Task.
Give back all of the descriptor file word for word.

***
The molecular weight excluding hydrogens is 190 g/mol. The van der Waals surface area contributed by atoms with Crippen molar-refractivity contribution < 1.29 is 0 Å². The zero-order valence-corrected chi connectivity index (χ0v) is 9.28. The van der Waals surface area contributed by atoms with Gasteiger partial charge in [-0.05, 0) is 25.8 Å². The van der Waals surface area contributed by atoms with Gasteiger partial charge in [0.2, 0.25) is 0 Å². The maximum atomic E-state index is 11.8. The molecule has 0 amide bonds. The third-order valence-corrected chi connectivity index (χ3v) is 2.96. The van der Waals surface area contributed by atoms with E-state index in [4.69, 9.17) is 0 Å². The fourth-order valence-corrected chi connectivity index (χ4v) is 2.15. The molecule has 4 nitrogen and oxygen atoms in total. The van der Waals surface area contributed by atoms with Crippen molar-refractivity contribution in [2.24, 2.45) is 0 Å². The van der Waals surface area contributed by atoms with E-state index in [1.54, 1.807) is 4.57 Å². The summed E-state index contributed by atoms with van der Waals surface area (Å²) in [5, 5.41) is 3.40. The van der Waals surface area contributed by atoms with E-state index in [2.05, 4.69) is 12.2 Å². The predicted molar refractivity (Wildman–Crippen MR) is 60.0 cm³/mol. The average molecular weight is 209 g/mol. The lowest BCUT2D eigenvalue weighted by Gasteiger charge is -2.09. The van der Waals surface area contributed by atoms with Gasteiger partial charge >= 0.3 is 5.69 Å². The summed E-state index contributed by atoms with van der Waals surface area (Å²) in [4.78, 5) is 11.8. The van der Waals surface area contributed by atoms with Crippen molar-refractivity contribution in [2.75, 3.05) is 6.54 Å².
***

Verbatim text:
The molecular weight excluding hydrogens is 190 g/mol. The van der Waals surface area contributed by atoms with Crippen molar-refractivity contribution < 1.29 is 0 Å². The zero-order valence-corrected chi connectivity index (χ0v) is 9.28. The van der Waals surface area contributed by atoms with Gasteiger partial charge in [-0.05, 0) is 25.8 Å². The van der Waals surface area contributed by atoms with Gasteiger partial charge in [0.2, 0.25) is 0 Å². The maximum atomic E-state index is 11.8. The molecule has 0 amide bonds. The third-order valence-corrected chi connectivity index (χ3v) is 2.96. The van der Waals surface area contributed by atoms with E-state index in [4.69, 9.17) is 0 Å². The fourth-order valence-corrected chi connectivity index (χ4v) is 2.15. The molecule has 4 nitrogen and oxygen atoms in total. The van der Waals surface area contributed by atoms with Crippen molar-refractivity contribution in [2.24, 2.45) is 0 Å². The van der Waals surface area contributed by atoms with E-state index in [1.54, 1.807) is 4.57 Å². The summed E-state index contributed by atoms with van der Waals surface area (Å²) in [5, 5.41) is 3.40. The van der Waals surface area contributed by atoms with E-state index in [2.05, 4.69) is 12.2 Å². The predicted molar refractivity (Wildman–Crippen MR) is 60.0 cm³/mol. The average molecular weight is 209 g/mol. The lowest BCUT2D eigenvalue weighted by Gasteiger charge is -2.09. The van der Waals surface area contributed by atoms with Gasteiger partial charge >= 0.3 is 5.69 Å². The summed E-state index contributed by atoms with van der Waals surface area (Å²) in [4.78, 5) is 11.8. The van der Waals surface area contributed by atoms with Crippen molar-refractivity contribution in [2.75, 3.05) is 6.54 Å².